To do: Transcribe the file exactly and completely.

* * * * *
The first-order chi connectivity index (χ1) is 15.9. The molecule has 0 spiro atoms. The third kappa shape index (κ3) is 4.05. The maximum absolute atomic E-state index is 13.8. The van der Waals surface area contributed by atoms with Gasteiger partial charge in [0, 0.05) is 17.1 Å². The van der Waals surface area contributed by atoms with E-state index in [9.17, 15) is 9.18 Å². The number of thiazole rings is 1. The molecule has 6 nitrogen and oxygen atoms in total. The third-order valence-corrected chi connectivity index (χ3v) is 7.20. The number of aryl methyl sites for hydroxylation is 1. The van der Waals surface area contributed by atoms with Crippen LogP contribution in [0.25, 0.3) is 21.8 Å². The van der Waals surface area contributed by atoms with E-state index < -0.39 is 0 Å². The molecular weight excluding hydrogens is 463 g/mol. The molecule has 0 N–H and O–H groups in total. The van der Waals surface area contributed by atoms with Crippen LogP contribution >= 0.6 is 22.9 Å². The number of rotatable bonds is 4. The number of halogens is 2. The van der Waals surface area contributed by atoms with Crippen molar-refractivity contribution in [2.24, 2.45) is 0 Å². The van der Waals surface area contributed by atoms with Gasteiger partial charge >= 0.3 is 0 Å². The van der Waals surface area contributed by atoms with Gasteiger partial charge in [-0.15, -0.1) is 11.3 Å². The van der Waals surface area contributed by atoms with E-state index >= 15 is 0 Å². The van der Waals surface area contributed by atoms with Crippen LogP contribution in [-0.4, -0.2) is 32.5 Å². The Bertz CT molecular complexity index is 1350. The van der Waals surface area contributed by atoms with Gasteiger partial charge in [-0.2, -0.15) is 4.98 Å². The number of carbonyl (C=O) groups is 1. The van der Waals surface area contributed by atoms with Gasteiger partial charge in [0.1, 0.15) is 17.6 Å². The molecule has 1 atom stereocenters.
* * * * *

The first-order chi connectivity index (χ1) is 15.9. The molecule has 0 spiro atoms. The third kappa shape index (κ3) is 4.05. The maximum absolute atomic E-state index is 13.8. The van der Waals surface area contributed by atoms with Gasteiger partial charge in [0, 0.05) is 17.1 Å². The van der Waals surface area contributed by atoms with E-state index in [9.17, 15) is 9.18 Å². The number of thiazole rings is 1. The molecule has 6 nitrogen and oxygen atoms in total. The third-order valence-corrected chi connectivity index (χ3v) is 7.20. The number of aryl methyl sites for hydroxylation is 1. The van der Waals surface area contributed by atoms with Crippen LogP contribution in [0.25, 0.3) is 21.8 Å². The van der Waals surface area contributed by atoms with E-state index < -0.39 is 0 Å². The molecular weight excluding hydrogens is 463 g/mol. The molecule has 0 N–H and O–H groups in total. The van der Waals surface area contributed by atoms with Crippen LogP contribution >= 0.6 is 22.9 Å². The number of rotatable bonds is 4. The number of halogens is 2. The van der Waals surface area contributed by atoms with Crippen molar-refractivity contribution in [2.24, 2.45) is 0 Å². The van der Waals surface area contributed by atoms with Gasteiger partial charge >= 0.3 is 0 Å². The van der Waals surface area contributed by atoms with Gasteiger partial charge in [-0.15, -0.1) is 11.3 Å². The van der Waals surface area contributed by atoms with E-state index >= 15 is 0 Å². The van der Waals surface area contributed by atoms with Crippen LogP contribution in [-0.4, -0.2) is 32.5 Å². The Bertz CT molecular complexity index is 1350. The van der Waals surface area contributed by atoms with Gasteiger partial charge in [-0.2, -0.15) is 4.98 Å². The number of carbonyl (C=O) groups is 1. The van der Waals surface area contributed by atoms with Gasteiger partial charge in [0.1, 0.15) is 17.6 Å². The molecule has 1 atom stereocenters.